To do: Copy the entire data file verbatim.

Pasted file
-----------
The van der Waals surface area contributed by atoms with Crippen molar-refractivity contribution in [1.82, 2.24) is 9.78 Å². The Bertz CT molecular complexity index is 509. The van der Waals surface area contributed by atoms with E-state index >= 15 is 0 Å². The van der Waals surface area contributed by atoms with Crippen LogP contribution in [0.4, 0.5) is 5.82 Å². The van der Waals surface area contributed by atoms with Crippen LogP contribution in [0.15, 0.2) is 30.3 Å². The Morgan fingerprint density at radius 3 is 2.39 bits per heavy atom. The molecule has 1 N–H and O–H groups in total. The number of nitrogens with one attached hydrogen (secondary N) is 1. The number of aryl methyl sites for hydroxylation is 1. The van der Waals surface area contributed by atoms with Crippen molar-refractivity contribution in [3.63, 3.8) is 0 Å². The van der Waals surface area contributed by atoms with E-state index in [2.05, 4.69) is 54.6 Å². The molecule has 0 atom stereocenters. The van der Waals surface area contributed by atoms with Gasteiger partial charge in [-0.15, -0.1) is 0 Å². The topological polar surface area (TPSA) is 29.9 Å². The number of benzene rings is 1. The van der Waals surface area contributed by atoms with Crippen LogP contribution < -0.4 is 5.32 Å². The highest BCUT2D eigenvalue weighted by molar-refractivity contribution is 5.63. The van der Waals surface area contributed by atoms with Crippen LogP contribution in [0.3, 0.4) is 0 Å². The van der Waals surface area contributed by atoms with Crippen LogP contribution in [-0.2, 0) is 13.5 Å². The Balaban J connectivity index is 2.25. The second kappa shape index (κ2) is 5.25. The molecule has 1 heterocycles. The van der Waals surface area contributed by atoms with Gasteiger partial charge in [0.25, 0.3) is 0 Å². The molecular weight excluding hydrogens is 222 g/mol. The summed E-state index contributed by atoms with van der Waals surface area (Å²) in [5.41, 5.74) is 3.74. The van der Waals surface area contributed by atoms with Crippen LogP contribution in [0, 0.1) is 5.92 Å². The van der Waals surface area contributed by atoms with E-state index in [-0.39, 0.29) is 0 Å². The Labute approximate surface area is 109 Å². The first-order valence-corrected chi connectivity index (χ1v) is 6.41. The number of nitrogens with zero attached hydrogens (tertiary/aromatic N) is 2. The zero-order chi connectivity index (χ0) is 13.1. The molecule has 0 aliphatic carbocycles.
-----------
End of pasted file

The van der Waals surface area contributed by atoms with Crippen molar-refractivity contribution in [1.82, 2.24) is 9.78 Å². The Bertz CT molecular complexity index is 509. The van der Waals surface area contributed by atoms with E-state index >= 15 is 0 Å². The van der Waals surface area contributed by atoms with Crippen LogP contribution in [0.4, 0.5) is 5.82 Å². The van der Waals surface area contributed by atoms with Crippen LogP contribution in [0.15, 0.2) is 30.3 Å². The Morgan fingerprint density at radius 3 is 2.39 bits per heavy atom. The molecule has 1 N–H and O–H groups in total. The number of nitrogens with one attached hydrogen (secondary N) is 1. The number of aryl methyl sites for hydroxylation is 1. The van der Waals surface area contributed by atoms with Crippen molar-refractivity contribution in [3.63, 3.8) is 0 Å². The van der Waals surface area contributed by atoms with E-state index in [2.05, 4.69) is 54.6 Å². The molecule has 0 atom stereocenters. The van der Waals surface area contributed by atoms with Gasteiger partial charge in [-0.15, -0.1) is 0 Å². The topological polar surface area (TPSA) is 29.9 Å². The number of benzene rings is 1. The van der Waals surface area contributed by atoms with Crippen LogP contribution < -0.4 is 5.32 Å². The highest BCUT2D eigenvalue weighted by molar-refractivity contribution is 5.63. The van der Waals surface area contributed by atoms with Crippen LogP contribution in [0.3, 0.4) is 0 Å². The van der Waals surface area contributed by atoms with Crippen LogP contribution in [-0.2, 0) is 13.5 Å². The Balaban J connectivity index is 2.25. The second kappa shape index (κ2) is 5.25. The molecule has 1 heterocycles. The van der Waals surface area contributed by atoms with Gasteiger partial charge in [0.25, 0.3) is 0 Å². The molecular weight excluding hydrogens is 222 g/mol. The summed E-state index contributed by atoms with van der Waals surface area (Å²) in [5.41, 5.74) is 3.74. The van der Waals surface area contributed by atoms with Crippen LogP contribution in [0, 0.1) is 5.92 Å². The van der Waals surface area contributed by atoms with E-state index in [-0.39, 0.29) is 0 Å². The Labute approximate surface area is 109 Å². The first-order valence-corrected chi connectivity index (χ1v) is 6.41. The number of nitrogens with zero attached hydrogens (tertiary/aromatic N) is 2. The zero-order chi connectivity index (χ0) is 13.1. The molecule has 0 aliphatic carbocycles.